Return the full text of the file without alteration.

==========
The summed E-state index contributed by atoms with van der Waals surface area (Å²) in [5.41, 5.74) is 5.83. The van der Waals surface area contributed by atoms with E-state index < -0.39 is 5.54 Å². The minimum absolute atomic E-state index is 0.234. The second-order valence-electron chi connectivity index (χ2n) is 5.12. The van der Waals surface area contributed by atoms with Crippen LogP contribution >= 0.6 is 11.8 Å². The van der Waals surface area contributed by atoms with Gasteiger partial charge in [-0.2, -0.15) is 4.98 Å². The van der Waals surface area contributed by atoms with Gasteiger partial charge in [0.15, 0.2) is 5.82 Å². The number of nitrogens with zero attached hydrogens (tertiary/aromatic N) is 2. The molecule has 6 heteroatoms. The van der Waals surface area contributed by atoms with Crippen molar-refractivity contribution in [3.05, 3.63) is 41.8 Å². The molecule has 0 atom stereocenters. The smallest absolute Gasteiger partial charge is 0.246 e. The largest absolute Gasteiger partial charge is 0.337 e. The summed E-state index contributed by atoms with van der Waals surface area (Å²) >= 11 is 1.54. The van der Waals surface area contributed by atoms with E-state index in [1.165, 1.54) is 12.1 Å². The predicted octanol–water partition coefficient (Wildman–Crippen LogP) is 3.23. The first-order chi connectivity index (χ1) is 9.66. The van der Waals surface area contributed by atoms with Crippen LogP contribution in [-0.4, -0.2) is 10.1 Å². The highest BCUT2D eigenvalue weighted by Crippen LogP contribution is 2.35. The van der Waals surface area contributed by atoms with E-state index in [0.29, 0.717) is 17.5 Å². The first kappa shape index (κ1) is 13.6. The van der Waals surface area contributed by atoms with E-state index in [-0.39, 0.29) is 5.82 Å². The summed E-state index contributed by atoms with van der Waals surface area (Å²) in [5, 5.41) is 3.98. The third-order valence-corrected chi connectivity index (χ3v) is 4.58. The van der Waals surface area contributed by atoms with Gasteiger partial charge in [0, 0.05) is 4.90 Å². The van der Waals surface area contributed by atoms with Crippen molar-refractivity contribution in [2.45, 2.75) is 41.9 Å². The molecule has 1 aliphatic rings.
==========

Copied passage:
The summed E-state index contributed by atoms with van der Waals surface area (Å²) in [5.41, 5.74) is 5.83. The van der Waals surface area contributed by atoms with E-state index < -0.39 is 5.54 Å². The minimum absolute atomic E-state index is 0.234. The second-order valence-electron chi connectivity index (χ2n) is 5.12. The van der Waals surface area contributed by atoms with Crippen LogP contribution >= 0.6 is 11.8 Å². The van der Waals surface area contributed by atoms with Gasteiger partial charge in [-0.2, -0.15) is 4.98 Å². The van der Waals surface area contributed by atoms with Gasteiger partial charge in [0.15, 0.2) is 5.82 Å². The number of nitrogens with zero attached hydrogens (tertiary/aromatic N) is 2. The molecule has 6 heteroatoms. The van der Waals surface area contributed by atoms with Crippen molar-refractivity contribution in [3.05, 3.63) is 41.8 Å². The molecule has 0 atom stereocenters. The smallest absolute Gasteiger partial charge is 0.246 e. The largest absolute Gasteiger partial charge is 0.337 e. The summed E-state index contributed by atoms with van der Waals surface area (Å²) >= 11 is 1.54. The van der Waals surface area contributed by atoms with E-state index in [1.165, 1.54) is 12.1 Å². The predicted octanol–water partition coefficient (Wildman–Crippen LogP) is 3.23. The first-order chi connectivity index (χ1) is 9.66. The van der Waals surface area contributed by atoms with Crippen LogP contribution in [-0.4, -0.2) is 10.1 Å². The highest BCUT2D eigenvalue weighted by Crippen LogP contribution is 2.35. The van der Waals surface area contributed by atoms with E-state index in [0.29, 0.717) is 17.5 Å². The first kappa shape index (κ1) is 13.6. The van der Waals surface area contributed by atoms with E-state index in [-0.39, 0.29) is 5.82 Å². The summed E-state index contributed by atoms with van der Waals surface area (Å²) in [5, 5.41) is 3.98. The third-order valence-corrected chi connectivity index (χ3v) is 4.58. The van der Waals surface area contributed by atoms with Gasteiger partial charge in [0, 0.05) is 4.90 Å². The van der Waals surface area contributed by atoms with Crippen molar-refractivity contribution in [2.45, 2.75) is 41.9 Å². The molecule has 1 aliphatic rings.